As the US Ashram heads toward its 30th anniversary, it may be of interest to note that we have been ‘off the grid’ since its inception. This means instead of fossil fuel electricity supplied by an electric company, we have used the sun as our major source of power. We have solar collectors to produce electricity, heat the water and warm our floors. In addition the sun enables our straw to grow which insulates our buildings.
We are so appreciative of Surya, the sun. When He shines, we can do our laundry, vacuum, warm our buildings, use our lights, computers and printers, and heat our water. We are located in an area known as the solar capital of North America since we receive over 300 full days of sunshine a year. For our many visitors we become educators about solar power. They learn just how much power is used up by heat-generating appliances like rice cookers, hair dryers, toasters, microwaves, clothes dryers and heaters – they are unusable in our Ashram. Despite this we are a flourishing Ashram with many visitors, and we have everything we need.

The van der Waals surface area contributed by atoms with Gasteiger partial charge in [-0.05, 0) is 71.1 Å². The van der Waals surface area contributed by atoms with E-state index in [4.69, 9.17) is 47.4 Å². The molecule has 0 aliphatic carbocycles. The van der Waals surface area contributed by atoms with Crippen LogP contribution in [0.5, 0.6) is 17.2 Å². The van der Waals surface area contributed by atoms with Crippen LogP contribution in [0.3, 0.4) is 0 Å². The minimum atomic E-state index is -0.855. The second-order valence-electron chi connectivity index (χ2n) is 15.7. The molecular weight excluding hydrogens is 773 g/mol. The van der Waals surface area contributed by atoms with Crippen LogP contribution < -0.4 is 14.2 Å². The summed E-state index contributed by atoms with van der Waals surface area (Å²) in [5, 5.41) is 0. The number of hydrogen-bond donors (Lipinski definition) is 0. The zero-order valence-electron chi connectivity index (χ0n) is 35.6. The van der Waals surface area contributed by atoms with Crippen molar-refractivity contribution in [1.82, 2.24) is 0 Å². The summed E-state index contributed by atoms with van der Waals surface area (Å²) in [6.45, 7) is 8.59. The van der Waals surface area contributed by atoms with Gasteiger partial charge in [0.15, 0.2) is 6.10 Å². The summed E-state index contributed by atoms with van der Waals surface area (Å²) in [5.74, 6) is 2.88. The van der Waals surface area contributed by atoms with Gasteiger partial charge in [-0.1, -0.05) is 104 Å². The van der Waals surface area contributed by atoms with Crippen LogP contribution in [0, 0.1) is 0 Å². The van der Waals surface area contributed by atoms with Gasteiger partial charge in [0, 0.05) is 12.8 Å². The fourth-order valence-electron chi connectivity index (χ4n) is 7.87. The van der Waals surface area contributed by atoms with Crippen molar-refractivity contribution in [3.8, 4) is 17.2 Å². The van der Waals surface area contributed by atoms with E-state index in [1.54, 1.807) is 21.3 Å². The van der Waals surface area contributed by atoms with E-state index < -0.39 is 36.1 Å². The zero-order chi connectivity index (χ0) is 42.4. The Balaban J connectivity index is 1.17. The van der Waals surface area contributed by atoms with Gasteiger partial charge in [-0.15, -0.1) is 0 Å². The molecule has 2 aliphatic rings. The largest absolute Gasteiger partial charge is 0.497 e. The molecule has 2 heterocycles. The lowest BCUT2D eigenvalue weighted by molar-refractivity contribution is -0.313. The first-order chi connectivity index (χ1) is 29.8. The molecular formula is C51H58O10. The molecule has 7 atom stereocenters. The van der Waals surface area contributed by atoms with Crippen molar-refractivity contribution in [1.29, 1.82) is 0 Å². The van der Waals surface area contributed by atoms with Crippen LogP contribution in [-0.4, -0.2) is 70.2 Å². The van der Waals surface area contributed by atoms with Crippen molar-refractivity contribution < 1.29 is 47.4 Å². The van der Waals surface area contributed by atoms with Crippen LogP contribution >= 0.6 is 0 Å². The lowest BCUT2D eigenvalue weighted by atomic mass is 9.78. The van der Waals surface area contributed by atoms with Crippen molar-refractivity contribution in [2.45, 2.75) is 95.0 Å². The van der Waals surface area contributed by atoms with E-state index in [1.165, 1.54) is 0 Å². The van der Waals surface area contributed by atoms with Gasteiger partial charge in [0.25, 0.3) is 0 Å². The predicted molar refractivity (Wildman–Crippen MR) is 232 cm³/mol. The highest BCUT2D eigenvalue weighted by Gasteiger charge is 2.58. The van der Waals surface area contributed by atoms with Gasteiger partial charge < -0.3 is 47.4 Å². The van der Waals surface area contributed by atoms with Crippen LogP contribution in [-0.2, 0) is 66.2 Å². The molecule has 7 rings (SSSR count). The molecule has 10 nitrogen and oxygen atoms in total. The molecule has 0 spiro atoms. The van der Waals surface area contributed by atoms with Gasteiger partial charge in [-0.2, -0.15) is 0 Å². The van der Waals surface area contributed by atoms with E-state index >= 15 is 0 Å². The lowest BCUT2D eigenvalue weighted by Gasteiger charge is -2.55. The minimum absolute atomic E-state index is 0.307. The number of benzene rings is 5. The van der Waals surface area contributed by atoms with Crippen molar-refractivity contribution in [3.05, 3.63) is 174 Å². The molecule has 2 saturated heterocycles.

We also have our own gravity-fed water system from the Spanish Creek that flows through our property. We are fortunate to have a water rite to tap this water and equally fortunate that one of our early residents had the engineering knowledge and stamina to create this amazing system where the pipes in our winter weather need to be 7 feet below ground. The end result is delicious, pure water with no pumps or other gadgets. But it requires constant maintenance; raking the intake area so it does not get clogged up with leaves, flushing the system, and monitoring the water levels. It is the same with ‘living off the grid’; daily checking the pumps, invertors, batteries, cleaning off the solar panels after every snowfall, constant mindfulness of energy usage, and repeatedly reminding our many guest to turn off lights and to use their electronics sparingly when we do not have much sun. Babaji’s teaching on simplicity calls us to this simplified living. We do sometimes jokingly call it ‘voluntary complexity’, but it is worth it. This simple form of living is a rare and beautiful thing and an excellent reminder for our minds to be simple and uncomplicated too.